We were able to isolate the effect of selective schooling by using a natural experiment in secondary school assignment in the UK. The Aberdeen Children of the 1950s study began during the era of school assignment by test score and collected data on an entire large population, removing the bias that can occur in voluntary enrolment studies. The population was assigned to school using the same test and criteria, removing measurement error present when considering school assignment in country-wide studies where test and threshold scores often vary. Because the study has run for the past 50 years, we were able to assess the effect of schooling on health long term, and Scotland’s data sharing policies mean we were able to link to routinely collected data rather than rely solely on self-reports, removing participation bias and increasing the range of health outcome measures. We found no evidence that associations between confounders and cognitive ability changed at the assignment point, suggesting risk of confounding bias is low in the design. There was also no evidence that cognitive ability’s association with questionnaire response or being traced in the NHS changed at the assignment point, suggesting risk of participation bias is also low. Furthermore, sensitivity analyses controlling for confounders and weighted for non-response to the survey showed little impact on the results. This evidence together suggests the natural experiment was well-identified and the design well-controlled for confounding.
In evaluating these results within the body of work on education and health, we see that previous research (including in this cohort) has shown that attending selective secondary school increases length of time in school . However, there is mixed evidence that this has a causal effect on health. One natural experiment study exploiting the legislated rising of the school leaving age in Britain in 1972 suggests it led to reduced mortality risk and better health outcomes in UK Biobank participants . In contrast, and in line with this work, a study using the same natural experiment and a similar one in 1947 found little effect on mortality across England and Wales .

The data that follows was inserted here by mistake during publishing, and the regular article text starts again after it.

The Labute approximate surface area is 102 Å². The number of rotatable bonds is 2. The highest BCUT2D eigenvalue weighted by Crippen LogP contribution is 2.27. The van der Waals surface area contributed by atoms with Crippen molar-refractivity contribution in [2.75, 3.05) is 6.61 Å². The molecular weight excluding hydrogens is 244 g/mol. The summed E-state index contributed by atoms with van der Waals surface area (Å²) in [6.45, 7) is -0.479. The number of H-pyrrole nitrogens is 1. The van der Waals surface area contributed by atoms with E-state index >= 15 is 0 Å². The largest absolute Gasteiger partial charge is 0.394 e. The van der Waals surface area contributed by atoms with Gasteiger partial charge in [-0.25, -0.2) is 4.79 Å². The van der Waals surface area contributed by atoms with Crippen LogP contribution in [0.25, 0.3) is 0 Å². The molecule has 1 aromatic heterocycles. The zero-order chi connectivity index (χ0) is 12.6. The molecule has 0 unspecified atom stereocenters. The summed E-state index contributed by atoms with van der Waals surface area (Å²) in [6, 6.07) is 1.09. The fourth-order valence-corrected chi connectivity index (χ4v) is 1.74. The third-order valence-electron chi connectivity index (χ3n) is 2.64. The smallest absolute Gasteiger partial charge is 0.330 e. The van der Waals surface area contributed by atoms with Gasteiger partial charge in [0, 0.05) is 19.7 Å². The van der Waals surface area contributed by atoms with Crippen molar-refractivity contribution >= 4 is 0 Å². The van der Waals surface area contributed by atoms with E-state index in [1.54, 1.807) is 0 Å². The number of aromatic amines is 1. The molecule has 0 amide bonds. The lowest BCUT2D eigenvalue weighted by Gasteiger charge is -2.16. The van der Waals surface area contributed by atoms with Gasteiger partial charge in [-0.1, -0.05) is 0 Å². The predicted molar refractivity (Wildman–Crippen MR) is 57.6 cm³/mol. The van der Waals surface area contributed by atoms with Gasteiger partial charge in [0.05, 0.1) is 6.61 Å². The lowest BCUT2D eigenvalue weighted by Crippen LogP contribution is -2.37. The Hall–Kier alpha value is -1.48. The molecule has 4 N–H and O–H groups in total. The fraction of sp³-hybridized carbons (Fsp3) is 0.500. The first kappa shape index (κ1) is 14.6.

If higher income is a mechanism by which health advantage is gained, this pathway may not have existed in our population. Previous research did not find an effect of selective schooling on income in this cohort , possibly due to the economic boom related to North Sea oil production as they entered employment, when qualifications were less important for labour market success. However, a recent study using the 1958 English birth cohort uses a proxy of the 11+ score in a regression discontinuity design and found an effect of selective secondary schooling on educational attainment, but no effect on income or health, in line with our findings .
Despite the strong natural experiment design, our results may still be biased. The study was designed to calculate the effects specific to people with an 11+ score at the assignment cut-point, so any heterogeneous impacts of selective schooling will be missed. Furthermore, despite having a large sample, the design favours reduction of confounding bias over precision, and small effects may have been missed. We sought to mitigate these limitations by looking at multiple health outcomes and using comprehensive sensitivity analyses, which showed consistent direction of effect.
We did not find evidence that selective schooling had a positive effect on self-reported or record-derived health in mid-life or later life in a large Scottish population. The rationale given for expanding selective secondary schooling in the UK is centred on educational advantages, but findings from this and similar work suggest that the advantages should not be extended to include health benefits. As population well-being is often judged by economic and health success, these findings suggest that the separating school-children by ability is not an efficient way to make changes.
UNESCO, Education for All, editor. Education for All by 2015: will we make it? Paris: UNESCO; 2007.
WHO Commission on Social Determinants of Health, World Health Organization, editor. Closing the gap in a generation: health equity through action on the social determinants of health: Commission on Social Determinants of Health final report. Geneva: World Health Organization, Commission on Social Determinants of Health; 2008.
Feinstein L, Sabates R, Anderson T, Sorhaindo A, Hammond C. What are the effects of education on health? In: Measuring the Effects of Education on Health and Civic Engagement. Paris: OECD Publishing; 2006.
Montez JK, Friedman EM. Educational attainment and adult health: under what conditions is the association causal? Soc Sci Med. 2015;127:1–7.
Baker DP, Leon J, Smith Greenaway EG, Collins J, Movit M. The education effect on population health: a reassessment. Popul Dev Rev. 2011;37:307–32.
Mirowsky J, Ross CE. Education, social status, and health. New York: A. de Gruyter; 2003.
Smith WC, Anderson E, Salinas D, Horvatek R, Baker DP. A meta-analysis of education effects on chronic disease: the causal dynamics of the population education transition curve. Soc Sci Med. 2015;127:29–40.